Bouraine is known for his works on the art deco style, however, this work reveals a broader and more varied oeuvre setting him apart from any style or movement.
Although Bouraine was considered one of the most representative artists of Art Deco movement, there is no available information on his initial training as a sculptor until the First World War, when he was interned in Switzerland. He then enrolled at the Ecole des Beaux-Arts in Geneva where he met Max Le Verrier and Pierre Le Faguays, with whom he forged lifelong friendships. At the end of the war, he completed ‘Le Souvenir’, a monument offered to the city of Geneva, in memory and acknowledgement of its hospitality to French internees.
He also participated in the organisation of the first international exhibition of modern art in Geneva, from December 26, 1920, to January 14, 1921, in which he took part. France was represented by Bourdelle and among the exhibitors was Joseph Bernard who exhibited ‘Young girl with a jug’. The Journal de Genève (January 9, 1921) describes Marcel Bouraine as a ‘robust stonecutter’ and underlines that, as well as his works in stone, he displayed small statuettes.
On his return to France, he was to become one of the principal art deco sculptors of the period. He exhibited at the Salon des Tuileries from 1922. The following year, he joined the Société des Artistes Français. He then regularly took part in the various Parisian Salons including the 1925 Exposition de Paris, where he showed expressive bas-reliefs of three and a half meters high, created together with Pierre Le Faguays for the Pavillon de la Ville de Paris. In 1937, he also carried out two important and imposing commissions for the Exposition Internationale de Paris: a polychrome cement bas-relief for a fountain in the Centre des Métiers d’Art and a gigantic earthenware statue representing ceramics for the Sèvres Pavillon de Sèvres.
The sculptor Marcel-Andre Bouraine (1886-1948) was born in Pontoise, France. He studied sculpture under the direction of Joseph-Alexandre Falguière. Captured by the Germans during the First World War, he was interned in Switzerland.
On his return to Paris, he exhibited at the Salon des Tuileries in 1922. In the mid 1920’s he was to become one of the principal art deco sculptors of the period. Bouraine was a member of the Societe des artistes francaises and participated in the Salon d’Automne. In 1928 he collaborated with the renowned ceramicist Gabriel Argy-Rousseau who commissioned several sculptures from him. He also exhibited two monumental sculptures at the Universal Exhibition of 1937 in Paris.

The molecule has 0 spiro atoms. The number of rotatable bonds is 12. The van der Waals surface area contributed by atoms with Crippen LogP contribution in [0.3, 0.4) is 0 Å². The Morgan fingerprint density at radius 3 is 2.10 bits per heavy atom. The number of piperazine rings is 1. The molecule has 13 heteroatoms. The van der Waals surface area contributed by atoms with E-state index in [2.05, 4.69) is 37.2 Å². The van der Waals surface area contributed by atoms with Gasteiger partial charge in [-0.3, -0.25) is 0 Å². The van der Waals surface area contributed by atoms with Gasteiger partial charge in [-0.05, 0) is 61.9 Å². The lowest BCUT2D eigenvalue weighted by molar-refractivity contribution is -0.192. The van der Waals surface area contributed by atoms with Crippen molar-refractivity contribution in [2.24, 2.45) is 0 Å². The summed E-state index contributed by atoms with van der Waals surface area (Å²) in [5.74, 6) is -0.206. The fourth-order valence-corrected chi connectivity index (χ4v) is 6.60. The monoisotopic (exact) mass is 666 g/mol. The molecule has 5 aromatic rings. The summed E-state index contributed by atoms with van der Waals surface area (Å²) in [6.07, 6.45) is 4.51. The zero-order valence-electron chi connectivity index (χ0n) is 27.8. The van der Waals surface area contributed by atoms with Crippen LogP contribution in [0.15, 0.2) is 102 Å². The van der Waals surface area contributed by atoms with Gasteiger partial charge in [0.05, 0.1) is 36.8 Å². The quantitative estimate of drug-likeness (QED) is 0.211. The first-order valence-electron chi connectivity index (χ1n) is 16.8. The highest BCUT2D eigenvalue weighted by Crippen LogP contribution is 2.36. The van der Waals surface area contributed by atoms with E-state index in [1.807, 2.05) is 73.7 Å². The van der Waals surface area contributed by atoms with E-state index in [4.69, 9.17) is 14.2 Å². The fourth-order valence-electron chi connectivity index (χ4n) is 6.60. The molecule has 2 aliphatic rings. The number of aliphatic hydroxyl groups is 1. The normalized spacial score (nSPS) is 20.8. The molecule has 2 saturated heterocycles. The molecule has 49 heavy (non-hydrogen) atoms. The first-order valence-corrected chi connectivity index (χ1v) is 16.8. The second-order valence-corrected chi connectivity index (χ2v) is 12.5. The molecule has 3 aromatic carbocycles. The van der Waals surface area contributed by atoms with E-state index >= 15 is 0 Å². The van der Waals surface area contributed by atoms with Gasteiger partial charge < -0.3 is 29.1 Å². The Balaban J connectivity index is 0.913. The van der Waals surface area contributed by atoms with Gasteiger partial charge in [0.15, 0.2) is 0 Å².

His works are included in many major Museum and private collections throughout the world.
Bouraine also produced designs for glass statues which were produced by Argy-Rousseau during the 1930s. Best known for his chryselephantine figures he also made full bronzes and figural groups, many with a classical theme – like Diana the Huntress or his famous Amazonian Diana with shield and spear.
Bouraine used a pseudonym which was Derenne, he may also have used Briand (Brian), as there is a definite connection between the two as can be seen in the hoop dancer by both artists, which appears to be identical.
Marcel Bouraine was a life long friend of Max Le Verrier and Pierre Le Faguays who all studied together at the Beaux Arts in Geneva. Later the Le Verrier foundry was to produce many of the Bouraine statues for him. Bouraine used two pseudonyms which were Derenne and Briand.
ArtworksView all Artworks >
Youth, Pouillenay Stone, c. 1934
A fine quality, unique, stone carving of a torso entitled ‘Youth’ by Marcel Bouraine (French, 1886 – 1948). This carving in Pouillenay stone was produced […]
ExhibitionsView all Exhibitions >
Private: Modern Exhibition, Autumn 2023
13th Oct 2023 - 28th Oct 2023,
This exhibition showcases the diverse range of sculpture, created over a seventy year period which saw unprecedented change. This selection…